Composer Steve Reich spoke about Music as a Gradual Process, where musical compositions are themselves processes, and sought to make these processes audible. A process in this case is a set of rules or parameters over time, devised pathways through which to send sonic material. A kind of labyrinth, which will give form to a composition.
For my two week long Floating Reverie, I will be creating processes in response to another participant, Tegan Bristow’s experiments in code. The resulting loops of sound might be seen as an echo, an extension of a process, a process informed by another process. I find it fitting that Bristow’s works are created in a programming language called Processing…
Bristow was very conversant with me around the intentions of the residency programme and her possible participation in it. The discussions we had are reflected in her essay at the beginning of the Floating Reverie 5 YEARS 2014 – 2019 publication. What quickly emerged in these discussions was my interest in the use of the platform to start conversations between the artists. Bristow and Orecchia decided to work closely together, establishing a network within their production. It is important to note that Bristow’s and Orecchia’s residency can be read as one process exploration. While the residencies stand on their own, they are connected. This cross-residency collaboration was the first and has been the only one thus far. Bristow and Orecchia took the existing framework supplied by Floating Reverie and “further establish rules or guidelines” (203). For Bristow’s residency, she created several code experiments—each day writing a different code and then using that day’s code, ‘following it’. The generative graphics, code and data that she created were then passed on to Orecchia who in turn used his own software to generate sound based on these data variables from Bristow’s generative code. There is a connection and network that forms across time, data and location between the two processes, intertwining their practices in order to generate and a single form. Both artists used Tumblr for their residencies, Bristow using an animated GIF to represent her generative pattern, with accompanying captions or descriptions of her approach and actions. Each day building and changing the code slightly as it evolved and making it available and accessible. These daily activities resulted in an archive of code, patterns, and iterations of her concept. Her habitual generation allowed Orecchia to respond similarly. He used visuals (based off Bristow’s generated patterns or graphics), his related and generated audio, and a description which related to process, instruments or graphic. Orecchia’s residency was the first sound-based residency and because of the nature of Tumblr and the performativity of the daily upload, something almost magical occurred when viewing his residency. His residency had the added constraint of Bristow’s data which allowed for variation in his iterative exploration to occur in sound. As the days developed or emerged, sound would playback at different rates, based on file size and internet strength. This meant that each day or each viewing formed a new composition for the viewer based on completely different data. As a curatorial exploration on sound, this changes the way artwork is heard and experienced.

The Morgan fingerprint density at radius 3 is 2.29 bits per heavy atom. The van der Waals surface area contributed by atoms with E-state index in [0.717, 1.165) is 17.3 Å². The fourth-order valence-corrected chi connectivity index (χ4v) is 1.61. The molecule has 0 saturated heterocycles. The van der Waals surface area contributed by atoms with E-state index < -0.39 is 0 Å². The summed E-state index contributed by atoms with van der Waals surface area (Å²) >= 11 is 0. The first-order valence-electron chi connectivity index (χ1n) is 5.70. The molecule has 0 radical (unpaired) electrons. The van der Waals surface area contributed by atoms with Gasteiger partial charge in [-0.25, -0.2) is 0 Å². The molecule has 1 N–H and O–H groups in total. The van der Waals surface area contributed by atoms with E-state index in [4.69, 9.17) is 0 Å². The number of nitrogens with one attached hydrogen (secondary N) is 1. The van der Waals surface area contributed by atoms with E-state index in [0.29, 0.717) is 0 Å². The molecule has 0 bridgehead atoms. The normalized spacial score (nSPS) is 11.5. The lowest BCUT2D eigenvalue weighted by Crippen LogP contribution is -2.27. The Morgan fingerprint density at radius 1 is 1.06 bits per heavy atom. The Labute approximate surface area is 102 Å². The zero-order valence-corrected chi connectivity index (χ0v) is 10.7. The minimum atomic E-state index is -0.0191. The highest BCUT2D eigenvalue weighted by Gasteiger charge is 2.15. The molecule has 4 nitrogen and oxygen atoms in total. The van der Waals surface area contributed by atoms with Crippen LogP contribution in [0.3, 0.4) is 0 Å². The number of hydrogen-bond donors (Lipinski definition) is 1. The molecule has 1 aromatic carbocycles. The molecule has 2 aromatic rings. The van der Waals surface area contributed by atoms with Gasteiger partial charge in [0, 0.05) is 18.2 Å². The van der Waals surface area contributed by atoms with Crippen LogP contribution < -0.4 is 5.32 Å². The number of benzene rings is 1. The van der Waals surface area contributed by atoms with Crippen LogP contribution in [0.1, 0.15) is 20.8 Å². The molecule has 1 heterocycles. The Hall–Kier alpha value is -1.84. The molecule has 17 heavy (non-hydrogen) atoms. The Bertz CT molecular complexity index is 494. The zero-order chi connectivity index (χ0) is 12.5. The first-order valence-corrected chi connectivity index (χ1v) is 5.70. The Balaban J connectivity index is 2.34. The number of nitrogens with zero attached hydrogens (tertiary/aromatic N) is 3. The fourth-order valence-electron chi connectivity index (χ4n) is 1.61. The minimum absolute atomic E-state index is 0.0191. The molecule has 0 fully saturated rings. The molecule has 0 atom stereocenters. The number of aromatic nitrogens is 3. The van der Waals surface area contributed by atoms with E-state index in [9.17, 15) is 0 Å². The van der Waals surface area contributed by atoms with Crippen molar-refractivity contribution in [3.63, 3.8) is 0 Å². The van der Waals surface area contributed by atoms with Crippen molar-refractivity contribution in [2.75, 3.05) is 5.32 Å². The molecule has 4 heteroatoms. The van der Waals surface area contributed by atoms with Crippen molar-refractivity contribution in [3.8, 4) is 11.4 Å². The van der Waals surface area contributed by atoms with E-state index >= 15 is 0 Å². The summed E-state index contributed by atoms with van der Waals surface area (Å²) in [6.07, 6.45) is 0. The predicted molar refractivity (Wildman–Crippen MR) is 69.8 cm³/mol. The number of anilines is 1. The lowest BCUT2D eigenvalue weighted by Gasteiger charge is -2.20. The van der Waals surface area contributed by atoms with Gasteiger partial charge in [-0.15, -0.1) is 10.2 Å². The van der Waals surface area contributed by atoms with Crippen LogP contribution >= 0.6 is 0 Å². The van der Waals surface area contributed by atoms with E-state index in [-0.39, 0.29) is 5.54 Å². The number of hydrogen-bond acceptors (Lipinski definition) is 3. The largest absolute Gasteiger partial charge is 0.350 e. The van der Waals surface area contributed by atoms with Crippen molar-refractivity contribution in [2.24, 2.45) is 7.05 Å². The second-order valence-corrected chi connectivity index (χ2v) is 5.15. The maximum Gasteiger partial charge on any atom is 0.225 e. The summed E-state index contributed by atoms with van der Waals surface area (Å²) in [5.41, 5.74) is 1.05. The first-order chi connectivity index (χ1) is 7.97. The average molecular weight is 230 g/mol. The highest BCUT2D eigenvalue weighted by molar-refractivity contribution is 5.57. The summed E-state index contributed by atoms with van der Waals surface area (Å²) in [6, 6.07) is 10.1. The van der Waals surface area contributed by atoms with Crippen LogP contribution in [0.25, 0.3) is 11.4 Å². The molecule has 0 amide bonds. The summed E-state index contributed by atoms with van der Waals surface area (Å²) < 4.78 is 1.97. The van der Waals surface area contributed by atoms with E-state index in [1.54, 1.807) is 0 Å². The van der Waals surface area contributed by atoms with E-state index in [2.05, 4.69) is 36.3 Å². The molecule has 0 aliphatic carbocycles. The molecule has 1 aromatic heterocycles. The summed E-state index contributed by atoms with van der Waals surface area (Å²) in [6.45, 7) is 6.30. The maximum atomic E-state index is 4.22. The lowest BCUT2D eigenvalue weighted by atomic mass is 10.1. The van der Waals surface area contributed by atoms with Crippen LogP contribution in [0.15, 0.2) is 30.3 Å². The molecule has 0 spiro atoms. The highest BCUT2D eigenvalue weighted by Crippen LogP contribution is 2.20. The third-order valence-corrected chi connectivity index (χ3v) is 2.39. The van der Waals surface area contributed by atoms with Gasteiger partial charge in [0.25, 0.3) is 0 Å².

To view the Post-Digital 2014 II, click here.